A large abandoned building owned by Eagle County near Crown Mountain Park contains a disassembled pavilion that used to stand nearby.

Editor’s note: This story originally appeared in the current edition of the Roaring Fork Weekly Journal, an Aspen Daily News sister publication serving the midvalley.

If you’ve ventured to the far end of Crown Mountain Park, past the soccer fields, playground and tennis courts, you’ve no doubt noticed the big, windowless, slightly dilapidated and kind of spooky-looking cinderblock building adjacent to the U.S. Forest Service parcels along Valley Road.

It’s a structure that, along with a similarly dilapidated multibay garage and a smaller electrical building, has been an afterthought for the last 18 years as Crown Mountain Park has grown and evolved next to it. But the big building’s future is becoming a bigger topic of conversation these days. 

The Crown Mountain BMX bike park’s expansion will practically reach the doorstep of the building next spring, and the Forest Service parcels, totaling about 30 developable acres, will be up for sale or lease at some point in the next few years. There are a lot of questions about what’s going to happen to the big building, and at this point, those questions only beget more questions.

Originally built in 1962 as a tree processing building at the Forest Service’s Mount Sopris Tree Farm, the solidly constructed, 17,391-square-foot building includes a large great room with an impressive ceiling of arched wooden beams, four 30-by-80-foot rooms, including one that was refrigerated, another good-sized room and two bathrooms on the main floor. Down in the basement there’s a Cold War-era community bomb shelter.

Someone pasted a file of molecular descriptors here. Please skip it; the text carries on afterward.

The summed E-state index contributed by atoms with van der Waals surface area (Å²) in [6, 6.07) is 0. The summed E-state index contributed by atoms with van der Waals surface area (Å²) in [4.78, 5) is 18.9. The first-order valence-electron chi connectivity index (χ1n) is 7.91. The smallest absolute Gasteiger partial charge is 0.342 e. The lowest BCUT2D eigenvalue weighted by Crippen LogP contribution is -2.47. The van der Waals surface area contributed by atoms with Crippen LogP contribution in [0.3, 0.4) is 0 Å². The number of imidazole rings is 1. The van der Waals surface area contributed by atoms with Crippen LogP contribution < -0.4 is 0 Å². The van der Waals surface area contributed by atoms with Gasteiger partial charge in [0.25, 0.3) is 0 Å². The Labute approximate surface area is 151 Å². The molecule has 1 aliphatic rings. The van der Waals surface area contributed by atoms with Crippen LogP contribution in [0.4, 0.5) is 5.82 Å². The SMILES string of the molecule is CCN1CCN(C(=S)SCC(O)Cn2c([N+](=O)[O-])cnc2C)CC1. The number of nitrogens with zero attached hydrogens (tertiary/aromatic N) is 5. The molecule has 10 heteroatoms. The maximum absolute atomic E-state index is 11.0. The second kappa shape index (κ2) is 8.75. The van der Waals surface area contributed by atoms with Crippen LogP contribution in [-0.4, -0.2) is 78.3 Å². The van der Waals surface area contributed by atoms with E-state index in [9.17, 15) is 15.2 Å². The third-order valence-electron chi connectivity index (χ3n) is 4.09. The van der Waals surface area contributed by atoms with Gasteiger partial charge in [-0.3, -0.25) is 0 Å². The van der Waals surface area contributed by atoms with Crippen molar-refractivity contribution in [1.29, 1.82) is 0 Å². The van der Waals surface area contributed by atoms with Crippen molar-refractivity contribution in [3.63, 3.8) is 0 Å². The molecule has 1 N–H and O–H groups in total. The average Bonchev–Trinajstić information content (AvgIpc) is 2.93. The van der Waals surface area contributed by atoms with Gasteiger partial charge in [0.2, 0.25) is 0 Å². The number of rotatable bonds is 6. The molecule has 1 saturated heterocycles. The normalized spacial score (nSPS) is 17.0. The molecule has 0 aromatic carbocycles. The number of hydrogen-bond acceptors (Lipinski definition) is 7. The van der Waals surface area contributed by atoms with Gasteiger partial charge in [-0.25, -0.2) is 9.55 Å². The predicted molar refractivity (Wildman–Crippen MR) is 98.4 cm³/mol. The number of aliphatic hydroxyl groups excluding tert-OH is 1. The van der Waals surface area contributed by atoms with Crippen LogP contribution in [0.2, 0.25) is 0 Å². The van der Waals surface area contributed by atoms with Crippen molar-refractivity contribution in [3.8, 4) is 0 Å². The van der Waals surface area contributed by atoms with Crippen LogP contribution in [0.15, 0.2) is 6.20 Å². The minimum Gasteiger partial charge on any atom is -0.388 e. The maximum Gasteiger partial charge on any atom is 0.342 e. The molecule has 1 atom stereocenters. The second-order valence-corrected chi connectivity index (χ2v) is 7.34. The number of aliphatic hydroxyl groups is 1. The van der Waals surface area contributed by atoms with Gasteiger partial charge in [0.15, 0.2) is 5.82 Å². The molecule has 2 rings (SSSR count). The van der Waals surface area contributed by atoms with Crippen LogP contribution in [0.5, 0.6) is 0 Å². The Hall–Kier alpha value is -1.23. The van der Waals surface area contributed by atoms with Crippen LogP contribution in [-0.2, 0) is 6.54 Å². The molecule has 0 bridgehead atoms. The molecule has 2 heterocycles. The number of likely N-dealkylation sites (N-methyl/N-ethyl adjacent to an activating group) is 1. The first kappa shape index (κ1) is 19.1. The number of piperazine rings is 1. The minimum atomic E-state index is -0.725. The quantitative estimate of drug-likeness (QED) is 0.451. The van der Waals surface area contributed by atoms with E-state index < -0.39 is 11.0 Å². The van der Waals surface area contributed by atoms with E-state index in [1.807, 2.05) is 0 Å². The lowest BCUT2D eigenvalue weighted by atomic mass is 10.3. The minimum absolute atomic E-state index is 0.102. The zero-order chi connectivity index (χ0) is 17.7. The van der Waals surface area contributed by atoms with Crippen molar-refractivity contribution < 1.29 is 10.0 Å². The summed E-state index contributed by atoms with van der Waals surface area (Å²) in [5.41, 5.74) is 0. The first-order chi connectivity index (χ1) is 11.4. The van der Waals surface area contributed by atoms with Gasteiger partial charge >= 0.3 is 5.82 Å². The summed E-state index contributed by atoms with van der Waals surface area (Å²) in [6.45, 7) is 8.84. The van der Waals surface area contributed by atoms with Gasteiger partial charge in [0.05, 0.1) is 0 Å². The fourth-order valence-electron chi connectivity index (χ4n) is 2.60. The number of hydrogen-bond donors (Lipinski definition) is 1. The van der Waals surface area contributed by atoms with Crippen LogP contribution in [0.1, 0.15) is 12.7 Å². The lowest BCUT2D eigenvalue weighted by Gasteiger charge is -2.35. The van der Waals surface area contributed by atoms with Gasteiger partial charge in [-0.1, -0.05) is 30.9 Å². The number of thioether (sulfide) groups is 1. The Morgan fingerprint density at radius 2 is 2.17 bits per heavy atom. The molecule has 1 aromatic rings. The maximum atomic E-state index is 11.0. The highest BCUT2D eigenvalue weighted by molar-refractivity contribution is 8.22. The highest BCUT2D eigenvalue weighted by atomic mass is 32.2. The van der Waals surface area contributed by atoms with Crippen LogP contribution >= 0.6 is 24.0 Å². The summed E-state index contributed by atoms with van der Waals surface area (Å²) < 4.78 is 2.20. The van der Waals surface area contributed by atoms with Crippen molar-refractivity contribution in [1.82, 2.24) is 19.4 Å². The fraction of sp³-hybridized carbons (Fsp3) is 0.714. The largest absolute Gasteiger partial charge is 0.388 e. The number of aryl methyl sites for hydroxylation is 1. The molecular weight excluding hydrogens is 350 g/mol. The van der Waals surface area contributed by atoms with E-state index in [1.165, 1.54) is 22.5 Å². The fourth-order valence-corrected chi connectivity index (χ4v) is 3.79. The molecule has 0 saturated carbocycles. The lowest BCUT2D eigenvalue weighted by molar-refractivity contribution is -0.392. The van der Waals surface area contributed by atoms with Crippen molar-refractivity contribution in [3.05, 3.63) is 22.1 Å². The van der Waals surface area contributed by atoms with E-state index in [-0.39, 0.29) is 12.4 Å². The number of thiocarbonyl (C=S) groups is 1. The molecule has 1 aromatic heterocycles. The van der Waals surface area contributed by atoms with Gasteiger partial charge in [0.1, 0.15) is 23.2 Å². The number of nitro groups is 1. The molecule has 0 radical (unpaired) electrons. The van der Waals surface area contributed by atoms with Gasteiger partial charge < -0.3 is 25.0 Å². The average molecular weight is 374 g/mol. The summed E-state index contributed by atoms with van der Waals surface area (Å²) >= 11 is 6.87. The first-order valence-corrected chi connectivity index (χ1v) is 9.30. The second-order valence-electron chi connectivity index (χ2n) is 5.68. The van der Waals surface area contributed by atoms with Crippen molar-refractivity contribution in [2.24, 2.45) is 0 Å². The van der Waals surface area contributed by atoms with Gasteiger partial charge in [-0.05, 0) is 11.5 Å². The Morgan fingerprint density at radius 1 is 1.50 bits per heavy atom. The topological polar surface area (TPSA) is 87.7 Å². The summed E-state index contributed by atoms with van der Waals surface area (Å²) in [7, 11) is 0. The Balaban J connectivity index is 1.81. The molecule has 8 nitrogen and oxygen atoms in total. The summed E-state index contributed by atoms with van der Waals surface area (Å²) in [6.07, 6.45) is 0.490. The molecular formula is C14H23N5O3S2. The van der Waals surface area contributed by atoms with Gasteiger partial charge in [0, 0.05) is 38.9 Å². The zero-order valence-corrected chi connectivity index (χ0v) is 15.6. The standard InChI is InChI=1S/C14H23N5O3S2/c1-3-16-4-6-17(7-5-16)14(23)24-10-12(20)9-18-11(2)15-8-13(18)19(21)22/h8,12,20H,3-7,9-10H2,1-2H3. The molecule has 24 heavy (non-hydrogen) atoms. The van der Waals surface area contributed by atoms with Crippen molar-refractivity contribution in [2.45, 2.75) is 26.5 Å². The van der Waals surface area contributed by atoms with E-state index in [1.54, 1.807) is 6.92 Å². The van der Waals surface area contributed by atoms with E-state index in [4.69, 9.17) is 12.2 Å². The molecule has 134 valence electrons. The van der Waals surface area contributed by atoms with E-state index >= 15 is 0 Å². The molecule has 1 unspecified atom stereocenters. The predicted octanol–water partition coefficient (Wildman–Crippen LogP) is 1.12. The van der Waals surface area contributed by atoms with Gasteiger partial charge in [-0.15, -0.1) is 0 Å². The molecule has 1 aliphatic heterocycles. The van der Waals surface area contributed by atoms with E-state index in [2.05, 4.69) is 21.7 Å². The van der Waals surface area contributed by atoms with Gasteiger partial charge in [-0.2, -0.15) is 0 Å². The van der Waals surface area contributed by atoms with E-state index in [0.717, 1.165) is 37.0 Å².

“When I was a kid, they were growing trees in those buildings to put on Forest Service land,” said Robert Hubbell, a Crown Mountain Park board member who grew up in El Jebel and whose family was instrumental in the acquisition of the park property. 

“My grandfather, Floyd Crawford, worked with Eagle County commissioners Dale Grant and Dick Gustafson, and they organized a land swap between the Forest Service and Eagle County to get the property in exchange for some old mining claims.”

That happened around 1989, when the property contained three other buildings, and Eagle County took over ownership of the buildings, if not exactly their maintenance. The buildings went mostly unused and untended for the next decade plus until two Carbondale residents, Royal Laybourn and Herb Weisbard, started operating the Mount Sopris SK8 Park, an entity of questionable legality, in one of the buildings.

Sadly, a 10-year-old boy was killed at the skate park in 2001 when a heavy steel rail fell on him. After that, the buildings were shuttered for good, and, in 2009, three of the structures, including the one that housed the skate park, were demolished, although the trusses and doors from one of the buildings, a pavilion of sorts, are cataloged and stored in the great room of the still-standing large building.


Closed for many years, this large building owned by Eagle County could be torn down or refurbished and repurposed, although both options would be costly.